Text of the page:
- Roxithromycin if penicillin allergy

Throat swab - MCS for S. pyogenes - if negative cease antibiotics

If signs of upper airway obstruction - admission and ICU referral

25

What are the causes and epidemiological features of bronchiolitis?

Viral - most commonly RSV
Inflammation of the LRT
Occurs in <12 years - between 1-2y overlap with asthma
Peaks at 6 months age
Higher risk if - premature, chronic lung disease of prematurity, passive smoking, immunocompromised, maternal smoking in pregnancy

26

What are the clinical features of bronchiolitis?

SOB, respiratory distress (tracheal tug, subcostal and intercostal recession, nasal flaring), tachypnoea, apnoea (esp. if <6mths)
Reduced O2 sats
Widespread, expiratory wheeze
Widespread, fine, inspiratory crackles

Cough, fever, poor feeding, irritability

27

What is the natural hx of bronchiolitis?

Self-limiting ~7-10 days but cough can persist for weeks after

SOB and symptoms increase over 2-3 days and peak and then gradually subside

28

What are the complications of bronchiolitis?

SIADH
Apnoea (esp. <6 mths)
Dehydration

29

What are CXR features of bronchiolitis?

Patchy consolidation and areas of collapse
Hyperinflation
Peribronchial thickening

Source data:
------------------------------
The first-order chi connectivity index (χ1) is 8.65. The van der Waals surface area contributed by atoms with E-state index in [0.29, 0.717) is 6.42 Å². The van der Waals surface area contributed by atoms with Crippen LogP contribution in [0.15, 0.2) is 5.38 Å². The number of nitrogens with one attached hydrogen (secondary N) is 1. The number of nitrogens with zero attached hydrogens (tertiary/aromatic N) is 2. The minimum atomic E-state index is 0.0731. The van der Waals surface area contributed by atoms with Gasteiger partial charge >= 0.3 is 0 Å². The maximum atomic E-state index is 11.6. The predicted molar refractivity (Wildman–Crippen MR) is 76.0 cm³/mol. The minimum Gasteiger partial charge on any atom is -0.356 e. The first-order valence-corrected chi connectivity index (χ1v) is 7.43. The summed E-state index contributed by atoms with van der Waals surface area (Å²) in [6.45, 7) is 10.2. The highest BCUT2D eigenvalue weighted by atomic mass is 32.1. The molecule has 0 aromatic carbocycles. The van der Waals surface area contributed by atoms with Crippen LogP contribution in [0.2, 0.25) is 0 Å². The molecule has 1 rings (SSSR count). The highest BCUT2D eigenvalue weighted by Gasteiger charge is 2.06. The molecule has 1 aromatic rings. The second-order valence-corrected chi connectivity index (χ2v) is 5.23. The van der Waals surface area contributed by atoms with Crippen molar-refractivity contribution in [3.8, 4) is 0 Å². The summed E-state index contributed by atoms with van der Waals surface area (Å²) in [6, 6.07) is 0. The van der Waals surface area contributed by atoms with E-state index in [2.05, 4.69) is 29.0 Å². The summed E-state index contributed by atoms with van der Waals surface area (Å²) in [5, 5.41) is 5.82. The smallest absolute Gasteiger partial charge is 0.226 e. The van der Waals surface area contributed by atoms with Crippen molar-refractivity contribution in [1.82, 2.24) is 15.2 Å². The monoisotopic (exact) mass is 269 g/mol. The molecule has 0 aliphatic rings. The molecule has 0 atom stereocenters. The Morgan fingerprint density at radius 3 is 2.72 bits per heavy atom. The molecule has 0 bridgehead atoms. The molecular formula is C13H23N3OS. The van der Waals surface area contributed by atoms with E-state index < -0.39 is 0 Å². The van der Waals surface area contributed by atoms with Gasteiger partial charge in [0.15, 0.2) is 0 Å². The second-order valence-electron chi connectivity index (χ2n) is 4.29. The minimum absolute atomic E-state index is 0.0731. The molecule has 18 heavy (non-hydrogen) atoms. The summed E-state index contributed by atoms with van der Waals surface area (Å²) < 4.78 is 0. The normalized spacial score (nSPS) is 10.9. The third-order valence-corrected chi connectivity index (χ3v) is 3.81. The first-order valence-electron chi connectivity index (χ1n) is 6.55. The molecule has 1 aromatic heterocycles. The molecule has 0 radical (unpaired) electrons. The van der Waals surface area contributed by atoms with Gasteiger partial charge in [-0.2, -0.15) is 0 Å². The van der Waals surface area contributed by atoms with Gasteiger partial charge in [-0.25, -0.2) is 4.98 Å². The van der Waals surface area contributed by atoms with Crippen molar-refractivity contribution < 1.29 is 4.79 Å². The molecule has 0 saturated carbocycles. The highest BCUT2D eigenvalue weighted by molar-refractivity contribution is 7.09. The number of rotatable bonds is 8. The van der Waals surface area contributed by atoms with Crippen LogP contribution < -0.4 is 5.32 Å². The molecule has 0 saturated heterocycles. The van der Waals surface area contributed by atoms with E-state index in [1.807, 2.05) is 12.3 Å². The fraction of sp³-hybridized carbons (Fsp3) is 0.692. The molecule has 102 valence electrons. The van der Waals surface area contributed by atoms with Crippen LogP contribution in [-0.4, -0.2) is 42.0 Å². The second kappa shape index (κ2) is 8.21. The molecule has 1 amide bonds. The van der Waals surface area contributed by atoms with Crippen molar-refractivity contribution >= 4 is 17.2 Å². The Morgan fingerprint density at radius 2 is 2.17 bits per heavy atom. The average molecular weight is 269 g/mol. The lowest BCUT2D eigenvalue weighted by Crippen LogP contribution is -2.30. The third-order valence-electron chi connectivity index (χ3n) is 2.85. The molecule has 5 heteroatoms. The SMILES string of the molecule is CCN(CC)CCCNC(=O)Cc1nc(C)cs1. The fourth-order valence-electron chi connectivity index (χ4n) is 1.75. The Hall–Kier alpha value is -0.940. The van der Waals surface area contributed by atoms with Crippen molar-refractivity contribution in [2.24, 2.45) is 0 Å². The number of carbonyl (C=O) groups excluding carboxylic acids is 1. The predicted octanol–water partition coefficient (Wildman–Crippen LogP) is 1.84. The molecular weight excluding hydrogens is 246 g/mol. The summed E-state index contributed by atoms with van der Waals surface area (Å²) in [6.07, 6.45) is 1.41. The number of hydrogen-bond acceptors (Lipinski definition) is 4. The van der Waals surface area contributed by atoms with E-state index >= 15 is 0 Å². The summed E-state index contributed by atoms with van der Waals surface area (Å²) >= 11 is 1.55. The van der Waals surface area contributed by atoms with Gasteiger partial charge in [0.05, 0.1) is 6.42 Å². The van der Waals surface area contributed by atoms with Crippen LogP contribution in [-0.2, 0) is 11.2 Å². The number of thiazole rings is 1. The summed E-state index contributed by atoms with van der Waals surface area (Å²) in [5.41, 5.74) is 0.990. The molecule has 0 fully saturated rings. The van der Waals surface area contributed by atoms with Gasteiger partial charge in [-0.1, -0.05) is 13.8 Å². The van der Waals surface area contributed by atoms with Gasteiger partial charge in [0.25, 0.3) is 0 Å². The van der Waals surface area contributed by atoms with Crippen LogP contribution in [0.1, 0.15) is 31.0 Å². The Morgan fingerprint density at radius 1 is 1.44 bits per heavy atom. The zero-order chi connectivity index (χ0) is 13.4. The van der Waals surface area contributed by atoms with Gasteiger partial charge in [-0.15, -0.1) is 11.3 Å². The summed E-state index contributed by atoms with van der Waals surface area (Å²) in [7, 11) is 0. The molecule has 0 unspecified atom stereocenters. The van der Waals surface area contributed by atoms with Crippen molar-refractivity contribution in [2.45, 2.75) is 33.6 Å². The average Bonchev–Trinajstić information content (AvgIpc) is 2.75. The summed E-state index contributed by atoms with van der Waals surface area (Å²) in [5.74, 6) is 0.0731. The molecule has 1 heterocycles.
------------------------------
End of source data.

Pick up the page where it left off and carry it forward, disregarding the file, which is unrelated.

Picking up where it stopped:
30

What is the Rx of bronchiolitis?

Admit if moderate-severe disease and often if <6mths

Supportive
- Simple analgesia
- Rest
- Fluids - NGT vs. IV - check Na and monitor if IV (SIADH)
- O2 if sats <92% - high flow as provides some ventilatory support (positive end expiratory pressure)
- CPAP or ventilation if required

No antibiotics (viral) or steroids (not effective in preschool age group)

31

What are the main differences between bronchiolitis & asthma?

Both associated with widespread expiratory wheeze
Bronchiolitis associated with fine inspiratory crackles
Age difference - bronchiolitis <12m, overlap between 1-2y but typically need to be >2y with recurrent attacks to diagnose asthma
Bronchiolitis associated with cough and coryza

32

What are the most common causes of pneumonia?

In young children
- 1 = viral
- 2 = s.pneumonia
- HiB, S. aureus

In >5 years
- 1 = mycoplasma
- As per young children

33

What are the clinical features of pneumonia?

Fever, tachypnoea, irritability, poor feeding, N+V (mucus)
Epigastric pain if lower lobar pneumonia

May not have many/any clinical respiratory findings - especially in young children - low index of suspicion for CXR

34

What Ix in pneumonia?

CXR - if lobar changes more likely S. pneumoniae
U&E - Na for SIADH

35

What is the management of pneumonia?

If mild and outpatient management - amoxicillin or roxithromycin (if suspect mycoplasma)

If very unwell or <3mths admit
Empiric antibiotics
-IV benzypencillin + gentamycin (if <3 mths)
- Add flucloxacillin if suspect S. aurues
- Roxithromycin 10-day course if mycoplasma

36

What is croup and its cause?

Viral inflammation of upper airways
Parainfluenza

37

What are the risk factors for croup?